In 2010, Rahi Sarnobat won a Commonwealth Games gold medal at 19 years of age.
In 2013, she became the first Indian pistol shooter to win a gold at the shooting World Cup.
In 2014, she defended her Commonwealth title and won a team bronze at the Asian Games.
In 2015, she had to take nearly a year-long break from the range due to injury.
In 2016, she could barely pick up the gun due to a severe pain in the elbow, that she took more than a year to recover from, both physically and mentally.
In 2018, she became the first Indian woman to win a shooting gold at the Asian Games, as she held her nerve through two shoot-offs to top the podium by a single shot in the nail-biting final.
The journey of the last few years, from Incheon to Indonesia, has not been easy for the 27-year-old. There were doubts whether she could be back to her best again. But through it all, the one thing that shone through was Sarnobat’s prodigious talent and her commitment to the sport.
Another very important, if not decisive, factor has been the calming presence of her coach Munkhbayar Dorjsujen. The Mongolian-German shooter, a seven-time Olympian, a two-time medallist, and exactly the kind of influence the girl from Kolhapur needed.
When Sarnobat was on her way back to full form and fitness last year, she wanted to work with a coach who has the experience of being on the Olympic podium. Someone who has been there and knows exactly the kind of bandwidth needed to be at the top.
“I came to know that she retired after 25 years of her career. We had one trial training camp in July last year. After that I decided to hire her as personal coach,” Sarnobat told PTI after her win.
This is where Olympic Gold Quest stepped in and arranged for the 1992 and 2008 bronze medallist to come to India and be Sarnobat’s full-time coach. “The entire plan she has had and how efficiently she has stuck to the plan over the last one year, the calmness she has brought in has helped. Everything that she has said should happen, has happened as per the plan.” Viren Rasquinha, CEO of OGQ said.
Sarnobat credited the role of Munkhbayar in improving her mindset,“She has achieved a lot so her attitude towards competition and performance is really different and that matters a lot. More than the technical things, these things matter.”
On her part, Munkhbayar set a plan in place for the technical details but also worked on mental training aspect. She had even prepared her ward for shoot-off situations, a trait that served her fabulously in the final. That the two of them bonded almost like family also helped.
“I had to change her technique and I also worked on her a lot on the mental aspect of the game. She was already a high-level shooter and needed some tweak in her game. It was a close final but I had prepared her for the shoot-off,” Munkhbayar in Indonesia.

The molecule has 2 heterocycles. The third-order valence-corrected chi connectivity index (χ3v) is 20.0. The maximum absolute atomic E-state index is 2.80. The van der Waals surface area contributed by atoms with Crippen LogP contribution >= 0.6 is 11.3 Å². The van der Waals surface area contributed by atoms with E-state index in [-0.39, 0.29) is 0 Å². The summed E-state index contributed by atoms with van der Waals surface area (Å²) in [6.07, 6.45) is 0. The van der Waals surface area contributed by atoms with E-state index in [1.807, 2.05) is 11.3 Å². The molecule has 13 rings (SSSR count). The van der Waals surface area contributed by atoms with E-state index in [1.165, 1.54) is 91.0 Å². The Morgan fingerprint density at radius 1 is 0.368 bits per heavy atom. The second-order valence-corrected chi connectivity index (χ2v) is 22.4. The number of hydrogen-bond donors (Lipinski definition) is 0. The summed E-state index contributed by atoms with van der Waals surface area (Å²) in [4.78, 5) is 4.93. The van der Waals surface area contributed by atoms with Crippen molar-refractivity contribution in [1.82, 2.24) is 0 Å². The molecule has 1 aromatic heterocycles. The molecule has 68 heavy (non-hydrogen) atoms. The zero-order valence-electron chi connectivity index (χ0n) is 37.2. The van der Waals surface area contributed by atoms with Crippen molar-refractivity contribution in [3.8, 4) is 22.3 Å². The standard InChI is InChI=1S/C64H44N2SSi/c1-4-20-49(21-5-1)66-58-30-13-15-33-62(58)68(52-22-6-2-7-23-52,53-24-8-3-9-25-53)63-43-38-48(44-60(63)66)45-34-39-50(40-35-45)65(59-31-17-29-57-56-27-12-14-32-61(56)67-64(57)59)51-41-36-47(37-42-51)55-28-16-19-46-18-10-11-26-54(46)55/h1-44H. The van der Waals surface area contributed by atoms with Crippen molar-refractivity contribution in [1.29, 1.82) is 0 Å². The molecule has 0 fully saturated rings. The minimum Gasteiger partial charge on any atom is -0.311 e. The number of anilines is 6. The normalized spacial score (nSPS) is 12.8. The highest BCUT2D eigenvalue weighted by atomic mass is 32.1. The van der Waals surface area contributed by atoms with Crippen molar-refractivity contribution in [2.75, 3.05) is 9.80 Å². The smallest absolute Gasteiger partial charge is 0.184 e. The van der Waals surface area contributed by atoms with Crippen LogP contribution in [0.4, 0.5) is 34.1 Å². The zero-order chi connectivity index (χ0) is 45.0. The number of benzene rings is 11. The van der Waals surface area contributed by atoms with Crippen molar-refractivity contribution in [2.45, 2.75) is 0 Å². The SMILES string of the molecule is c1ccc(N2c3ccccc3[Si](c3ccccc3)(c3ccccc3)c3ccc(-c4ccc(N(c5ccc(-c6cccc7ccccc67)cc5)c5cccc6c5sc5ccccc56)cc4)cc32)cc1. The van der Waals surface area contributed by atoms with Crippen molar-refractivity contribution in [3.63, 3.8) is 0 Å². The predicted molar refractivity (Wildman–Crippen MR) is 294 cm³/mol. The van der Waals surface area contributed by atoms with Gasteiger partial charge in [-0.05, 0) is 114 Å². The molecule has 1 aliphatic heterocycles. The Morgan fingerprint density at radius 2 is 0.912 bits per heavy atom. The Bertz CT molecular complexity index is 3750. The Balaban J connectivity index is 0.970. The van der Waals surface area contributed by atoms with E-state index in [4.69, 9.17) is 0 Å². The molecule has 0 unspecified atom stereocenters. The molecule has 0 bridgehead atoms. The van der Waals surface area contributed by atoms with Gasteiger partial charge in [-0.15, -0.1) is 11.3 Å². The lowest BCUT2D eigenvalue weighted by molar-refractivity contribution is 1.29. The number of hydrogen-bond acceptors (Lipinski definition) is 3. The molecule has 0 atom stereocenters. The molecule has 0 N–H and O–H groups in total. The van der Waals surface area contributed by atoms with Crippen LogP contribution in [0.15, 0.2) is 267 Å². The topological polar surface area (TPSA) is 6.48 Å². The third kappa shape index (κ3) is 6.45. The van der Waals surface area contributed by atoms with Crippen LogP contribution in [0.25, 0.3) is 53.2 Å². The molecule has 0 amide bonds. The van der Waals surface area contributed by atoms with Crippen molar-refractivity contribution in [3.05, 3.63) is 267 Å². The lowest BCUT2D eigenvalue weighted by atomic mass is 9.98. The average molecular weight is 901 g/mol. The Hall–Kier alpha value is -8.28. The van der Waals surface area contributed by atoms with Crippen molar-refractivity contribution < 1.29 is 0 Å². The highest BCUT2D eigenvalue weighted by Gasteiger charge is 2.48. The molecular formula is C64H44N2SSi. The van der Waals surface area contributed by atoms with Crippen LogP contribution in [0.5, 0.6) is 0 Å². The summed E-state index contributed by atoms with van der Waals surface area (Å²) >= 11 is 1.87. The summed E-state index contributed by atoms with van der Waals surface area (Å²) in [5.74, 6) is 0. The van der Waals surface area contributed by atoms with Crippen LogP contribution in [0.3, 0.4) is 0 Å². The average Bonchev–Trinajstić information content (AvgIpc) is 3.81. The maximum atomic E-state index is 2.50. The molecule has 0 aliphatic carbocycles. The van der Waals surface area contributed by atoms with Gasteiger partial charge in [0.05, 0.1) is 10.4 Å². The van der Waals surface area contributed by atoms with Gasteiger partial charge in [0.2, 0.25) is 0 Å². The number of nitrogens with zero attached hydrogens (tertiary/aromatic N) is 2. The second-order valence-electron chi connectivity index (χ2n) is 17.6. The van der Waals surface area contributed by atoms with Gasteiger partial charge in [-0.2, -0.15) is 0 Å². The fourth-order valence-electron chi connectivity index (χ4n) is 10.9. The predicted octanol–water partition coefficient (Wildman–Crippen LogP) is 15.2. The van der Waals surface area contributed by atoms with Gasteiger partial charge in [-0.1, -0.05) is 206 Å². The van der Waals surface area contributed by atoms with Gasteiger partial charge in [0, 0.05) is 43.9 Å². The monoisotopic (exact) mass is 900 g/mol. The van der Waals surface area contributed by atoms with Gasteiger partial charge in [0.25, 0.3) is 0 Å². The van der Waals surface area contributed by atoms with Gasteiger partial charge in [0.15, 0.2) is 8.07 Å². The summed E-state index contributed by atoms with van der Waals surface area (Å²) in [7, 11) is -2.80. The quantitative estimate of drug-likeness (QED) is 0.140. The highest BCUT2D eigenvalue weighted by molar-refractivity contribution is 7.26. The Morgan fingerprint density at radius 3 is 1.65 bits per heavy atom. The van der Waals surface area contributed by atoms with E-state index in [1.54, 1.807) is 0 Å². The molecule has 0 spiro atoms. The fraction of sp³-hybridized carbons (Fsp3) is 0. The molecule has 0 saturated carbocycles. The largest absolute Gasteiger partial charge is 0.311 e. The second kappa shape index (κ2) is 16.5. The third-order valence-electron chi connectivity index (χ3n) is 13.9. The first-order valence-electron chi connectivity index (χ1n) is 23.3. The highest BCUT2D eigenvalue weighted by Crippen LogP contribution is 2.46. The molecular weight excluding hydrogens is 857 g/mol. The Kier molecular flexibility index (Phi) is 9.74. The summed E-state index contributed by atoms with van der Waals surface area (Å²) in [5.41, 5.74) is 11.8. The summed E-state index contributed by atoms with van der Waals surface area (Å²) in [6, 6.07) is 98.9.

The time of turmoil
When Sarnobat finally sealed her gold, she broke into a smile and one of the first things she did was envelop her coach in a tight hug.
When she was on the podium, in between receiving her medal and the national anthem, she took the Indian flag she had carried with her and wrapped it around her shoulders.
These two actions are a very good indicator of the kind of person Sarnobat is – a sentimental shooter, a phrase that is almost an oxymoron. In the past, this emotional depth of her personality has often affected her on the range.
After her injury in 2015, when she hurt her back, shoulder and elbow, she found it difficult to recover the physical fitness. For almost a year, she struggled to lift a gun. That it was the year of the Olympics, where a few years back she had become the first Indian woman to seal an Olympic quota in sport pistol, must have hurt as well.
Add to the fact that her coach Anatolii Piddubnyi, who was responsible for her rise after the CWG medal, passed away in 2015. The dual blow of injury and bereavement took a toll on her and resulted in a dip in form at even the national level.
Rise, fall and rise
But the Kolhapur girl didn’t think of quitting, but kept at it. Once a top athlete, the desire to compete was still there. With the help Anuja Dalvi Pandit and Niranjan Pandit and a dedicated team at LiveActive Physiotherapy and Sports Injury Clinic, she worked her way back to fitness and then form.
In a way, the nail-biting final was a metaphor for her rise, dip and rise again.
In the final on Wednesday, she led for the majority of the match, fell behind in the penultimate series, missed a few crucial shots and then held her nerve and resolutely fought back, inch-by-inch to nose ahead in the second shoot-off.
The legendary Anjali Bhagwat said on air that the nervy shoot-out moments is something her fellow Maharashtra shooter is a veteran of. “On the national level, she had once got through six rounds of shoot-outs to win,” Bhagwat narrated.
In Indonesia, she needed only the ten shots to seal her place in the history of Indian shooting. No Indian woman shooter has won gold at the Asiad, it was a Holy Grail of sorts. She was seventh in qualification, with a modest 580. Her precision round is not her strength, it is her terrific record in rapid that really makes her star in sport pistol.
Manu Bhaker, the teenage prodigy, had topped the charts with a Games record score of 593. All eyes would have naturally been on the 16-year-old when the final began. But it was Sarnobat who took the lead, as she calmly shot perfect five twice to begin. Her first miss came in her 12th shot, but even when she missed a few more in a bunch, she was just as calm. Reloading her gun, adjusting her grip, flexing her arm, and hitting over 10.2 with regularity.
In April this year, she had missed a medal at the ISSF World Cup in Changwon – the site of her 2013 triumph – by just two points. She will return to the same place now, as she aims to book her 2020 Olympics spot at the ISSF World Championship. This time, as the Asian Games gold medallist.